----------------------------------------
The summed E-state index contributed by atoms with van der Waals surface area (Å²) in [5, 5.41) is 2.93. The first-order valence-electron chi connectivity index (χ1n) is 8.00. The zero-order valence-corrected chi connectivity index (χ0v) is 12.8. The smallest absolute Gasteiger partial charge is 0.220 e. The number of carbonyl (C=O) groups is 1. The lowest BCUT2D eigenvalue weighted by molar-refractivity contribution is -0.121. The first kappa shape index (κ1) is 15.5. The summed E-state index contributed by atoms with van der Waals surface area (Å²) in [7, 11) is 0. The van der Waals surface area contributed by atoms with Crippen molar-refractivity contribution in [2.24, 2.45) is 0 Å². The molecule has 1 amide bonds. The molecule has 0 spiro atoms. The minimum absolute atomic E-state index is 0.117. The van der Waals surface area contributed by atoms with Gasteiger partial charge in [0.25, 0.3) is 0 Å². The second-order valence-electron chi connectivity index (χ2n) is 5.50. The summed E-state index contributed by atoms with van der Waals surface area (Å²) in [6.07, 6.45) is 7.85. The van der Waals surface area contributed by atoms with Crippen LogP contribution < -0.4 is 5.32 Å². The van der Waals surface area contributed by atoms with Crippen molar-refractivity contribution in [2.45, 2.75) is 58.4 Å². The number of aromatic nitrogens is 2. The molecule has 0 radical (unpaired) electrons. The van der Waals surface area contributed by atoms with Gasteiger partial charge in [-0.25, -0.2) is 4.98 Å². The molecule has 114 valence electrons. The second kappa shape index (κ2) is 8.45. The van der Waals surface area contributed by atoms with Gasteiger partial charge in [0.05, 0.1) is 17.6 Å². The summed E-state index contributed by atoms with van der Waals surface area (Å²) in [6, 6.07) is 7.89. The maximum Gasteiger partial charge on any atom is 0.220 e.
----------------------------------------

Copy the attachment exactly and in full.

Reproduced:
The summed E-state index contributed by atoms with van der Waals surface area (Å²) in [5, 5.41) is 2.93. The first-order valence-electron chi connectivity index (χ1n) is 8.00. The zero-order valence-corrected chi connectivity index (χ0v) is 12.8. The smallest absolute Gasteiger partial charge is 0.220 e. The number of carbonyl (C=O) groups is 1. The lowest BCUT2D eigenvalue weighted by molar-refractivity contribution is -0.121. The first kappa shape index (κ1) is 15.5. The summed E-state index contributed by atoms with van der Waals surface area (Å²) in [7, 11) is 0. The van der Waals surface area contributed by atoms with Crippen molar-refractivity contribution in [2.24, 2.45) is 0 Å². The molecule has 1 amide bonds. The molecule has 0 spiro atoms. The minimum absolute atomic E-state index is 0.117. The van der Waals surface area contributed by atoms with Gasteiger partial charge in [0.25, 0.3) is 0 Å². The second-order valence-electron chi connectivity index (χ2n) is 5.50. The summed E-state index contributed by atoms with van der Waals surface area (Å²) in [6.07, 6.45) is 7.85. The van der Waals surface area contributed by atoms with Crippen LogP contribution < -0.4 is 5.32 Å². The van der Waals surface area contributed by atoms with Crippen molar-refractivity contribution in [2.45, 2.75) is 58.4 Å². The number of aromatic nitrogens is 2. The molecule has 0 radical (unpaired) electrons. The van der Waals surface area contributed by atoms with Gasteiger partial charge in [-0.25, -0.2) is 4.98 Å². The molecule has 114 valence electrons. The second kappa shape index (κ2) is 8.45. The van der Waals surface area contributed by atoms with Gasteiger partial charge in [0.05, 0.1) is 17.6 Å². The summed E-state index contributed by atoms with van der Waals surface area (Å²) in [6, 6.07) is 7.89. The maximum Gasteiger partial charge on any atom is 0.220 e.